10 July 2012
To New Zealand’s baby boomers today’s date resonates. Promotions for the introduction of decimal currency in 1967 were accompanied by a jingle about the “tenth of July, this year”. We now have two generations who are unlikely to recognise the meaning- or value – of a shilling, a florin or a half crown.
What surprised many at that time was the undramatic way in which substitution of notes and coins occurred. But that seems to be a common characteristic of humanity. We can adjust quickly and new ways can speedily become common place.
This is evident in the disclosure of State Services chief executives’ travel and hospitality expenses and declaration of gifts. Two years ago when the State Services Commissioner’s requirements were first published there was concern expressed by a number of those affected and great excitement by the media. The data was a fascination for weeks.
The disclosure regime is that the data for the preceding six months must be published on agency websites and on www.data.govt.nz every January and July. While the second tranche of disclosures received passing media interest, the third, in January this year proved to be wholly unnewsworthy.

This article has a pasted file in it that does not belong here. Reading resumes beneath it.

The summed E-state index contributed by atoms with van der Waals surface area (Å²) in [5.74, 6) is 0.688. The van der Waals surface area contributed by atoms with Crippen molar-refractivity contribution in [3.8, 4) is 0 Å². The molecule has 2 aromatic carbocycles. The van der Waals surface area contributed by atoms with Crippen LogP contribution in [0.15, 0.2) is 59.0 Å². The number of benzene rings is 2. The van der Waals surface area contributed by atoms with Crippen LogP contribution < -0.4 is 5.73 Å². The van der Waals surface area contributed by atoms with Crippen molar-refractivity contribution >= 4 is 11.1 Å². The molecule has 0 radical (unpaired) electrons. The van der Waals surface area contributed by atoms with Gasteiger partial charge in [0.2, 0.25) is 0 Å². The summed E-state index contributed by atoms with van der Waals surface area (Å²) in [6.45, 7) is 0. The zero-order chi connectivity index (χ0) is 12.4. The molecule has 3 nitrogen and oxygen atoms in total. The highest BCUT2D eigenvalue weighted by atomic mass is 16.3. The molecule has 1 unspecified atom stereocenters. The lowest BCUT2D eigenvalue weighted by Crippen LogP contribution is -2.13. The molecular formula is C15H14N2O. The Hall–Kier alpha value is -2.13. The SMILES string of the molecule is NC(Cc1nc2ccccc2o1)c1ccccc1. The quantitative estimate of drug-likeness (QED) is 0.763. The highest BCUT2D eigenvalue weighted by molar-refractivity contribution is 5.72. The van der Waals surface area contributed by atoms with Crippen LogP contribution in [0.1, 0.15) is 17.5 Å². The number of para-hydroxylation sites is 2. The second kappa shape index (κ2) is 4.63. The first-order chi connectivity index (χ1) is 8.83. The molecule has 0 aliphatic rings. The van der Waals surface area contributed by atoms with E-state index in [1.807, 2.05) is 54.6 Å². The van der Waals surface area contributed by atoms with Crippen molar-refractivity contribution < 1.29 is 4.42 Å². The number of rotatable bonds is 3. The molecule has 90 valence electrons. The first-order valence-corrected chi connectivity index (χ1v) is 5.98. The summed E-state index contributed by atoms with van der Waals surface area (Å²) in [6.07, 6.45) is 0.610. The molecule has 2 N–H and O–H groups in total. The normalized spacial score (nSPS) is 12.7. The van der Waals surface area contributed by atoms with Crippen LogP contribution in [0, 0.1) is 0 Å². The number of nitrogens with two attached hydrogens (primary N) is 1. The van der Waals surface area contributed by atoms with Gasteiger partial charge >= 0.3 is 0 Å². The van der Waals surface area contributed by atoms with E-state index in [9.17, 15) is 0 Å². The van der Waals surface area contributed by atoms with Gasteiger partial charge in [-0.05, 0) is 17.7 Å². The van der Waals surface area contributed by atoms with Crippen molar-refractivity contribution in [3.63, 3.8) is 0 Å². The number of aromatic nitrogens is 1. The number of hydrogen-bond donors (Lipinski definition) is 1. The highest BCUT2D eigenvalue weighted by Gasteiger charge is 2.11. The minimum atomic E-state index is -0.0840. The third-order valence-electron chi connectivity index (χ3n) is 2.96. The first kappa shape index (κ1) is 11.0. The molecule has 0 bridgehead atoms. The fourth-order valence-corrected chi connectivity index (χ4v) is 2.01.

Last week, agencies began posting the information for the last six months. The type of agencies showing on the website as having published promptly is noteworthy. Three District Health Boards, one Public Service department and one Independent Crown Entity published their chief executives’ data within the first few days of the reporting period. And there has been no media interest.
All of which is encouragement for the principle of transparency and open government. Disclosure is not an assurance of probity, but openness has a moderating effect. Resisting disclosure creates prurient interest in information. With publication that information can become mundane.